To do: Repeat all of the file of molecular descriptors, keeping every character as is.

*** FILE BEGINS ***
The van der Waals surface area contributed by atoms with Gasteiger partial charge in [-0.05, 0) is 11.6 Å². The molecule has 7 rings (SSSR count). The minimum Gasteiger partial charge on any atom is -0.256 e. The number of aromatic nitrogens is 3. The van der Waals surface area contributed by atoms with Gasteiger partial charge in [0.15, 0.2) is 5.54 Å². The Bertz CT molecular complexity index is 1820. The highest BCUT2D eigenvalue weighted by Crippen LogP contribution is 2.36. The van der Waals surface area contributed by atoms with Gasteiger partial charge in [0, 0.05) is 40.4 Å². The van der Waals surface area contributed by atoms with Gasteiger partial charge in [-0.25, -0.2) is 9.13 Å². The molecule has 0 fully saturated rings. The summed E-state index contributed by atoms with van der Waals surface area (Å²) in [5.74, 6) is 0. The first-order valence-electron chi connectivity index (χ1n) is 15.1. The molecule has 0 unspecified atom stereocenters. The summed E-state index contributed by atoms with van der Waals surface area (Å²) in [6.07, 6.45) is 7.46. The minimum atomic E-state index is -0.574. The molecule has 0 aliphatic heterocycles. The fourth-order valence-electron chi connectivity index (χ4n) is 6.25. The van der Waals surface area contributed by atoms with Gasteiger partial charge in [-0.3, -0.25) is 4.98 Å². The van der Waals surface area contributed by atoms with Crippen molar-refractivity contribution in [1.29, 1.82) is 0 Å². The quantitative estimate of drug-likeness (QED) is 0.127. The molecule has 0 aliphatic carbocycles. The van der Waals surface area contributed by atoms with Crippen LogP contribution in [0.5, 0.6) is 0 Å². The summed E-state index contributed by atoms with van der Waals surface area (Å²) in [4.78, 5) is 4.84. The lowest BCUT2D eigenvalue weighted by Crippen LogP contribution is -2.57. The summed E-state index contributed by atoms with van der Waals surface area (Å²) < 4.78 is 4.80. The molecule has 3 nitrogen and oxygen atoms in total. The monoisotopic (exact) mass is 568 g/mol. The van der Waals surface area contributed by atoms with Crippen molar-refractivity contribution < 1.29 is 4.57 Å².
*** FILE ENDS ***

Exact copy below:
The van der Waals surface area contributed by atoms with Gasteiger partial charge in [-0.05, 0) is 11.6 Å². The molecule has 7 rings (SSSR count). The minimum Gasteiger partial charge on any atom is -0.256 e. The number of aromatic nitrogens is 3. The van der Waals surface area contributed by atoms with Gasteiger partial charge in [0.15, 0.2) is 5.54 Å². The Bertz CT molecular complexity index is 1820. The highest BCUT2D eigenvalue weighted by Crippen LogP contribution is 2.36. The van der Waals surface area contributed by atoms with Gasteiger partial charge in [0, 0.05) is 40.4 Å². The van der Waals surface area contributed by atoms with Gasteiger partial charge in [-0.25, -0.2) is 9.13 Å². The molecule has 0 fully saturated rings. The summed E-state index contributed by atoms with van der Waals surface area (Å²) in [5.74, 6) is 0. The first-order valence-electron chi connectivity index (χ1n) is 15.1. The molecule has 0 unspecified atom stereocenters. The summed E-state index contributed by atoms with van der Waals surface area (Å²) in [6.07, 6.45) is 7.46. The minimum atomic E-state index is -0.574. The molecule has 0 aliphatic heterocycles. The fourth-order valence-electron chi connectivity index (χ4n) is 6.25. The van der Waals surface area contributed by atoms with Gasteiger partial charge in [-0.3, -0.25) is 4.98 Å². The van der Waals surface area contributed by atoms with Crippen molar-refractivity contribution in [1.29, 1.82) is 0 Å². The quantitative estimate of drug-likeness (QED) is 0.127. The molecule has 0 aliphatic carbocycles. The van der Waals surface area contributed by atoms with Crippen LogP contribution in [0.5, 0.6) is 0 Å². The summed E-state index contributed by atoms with van der Waals surface area (Å²) in [4.78, 5) is 4.84. The lowest BCUT2D eigenvalue weighted by Crippen LogP contribution is -2.57. The summed E-state index contributed by atoms with van der Waals surface area (Å²) < 4.78 is 4.80. The molecule has 3 nitrogen and oxygen atoms in total. The monoisotopic (exact) mass is 568 g/mol. The van der Waals surface area contributed by atoms with Crippen molar-refractivity contribution < 1.29 is 4.57 Å².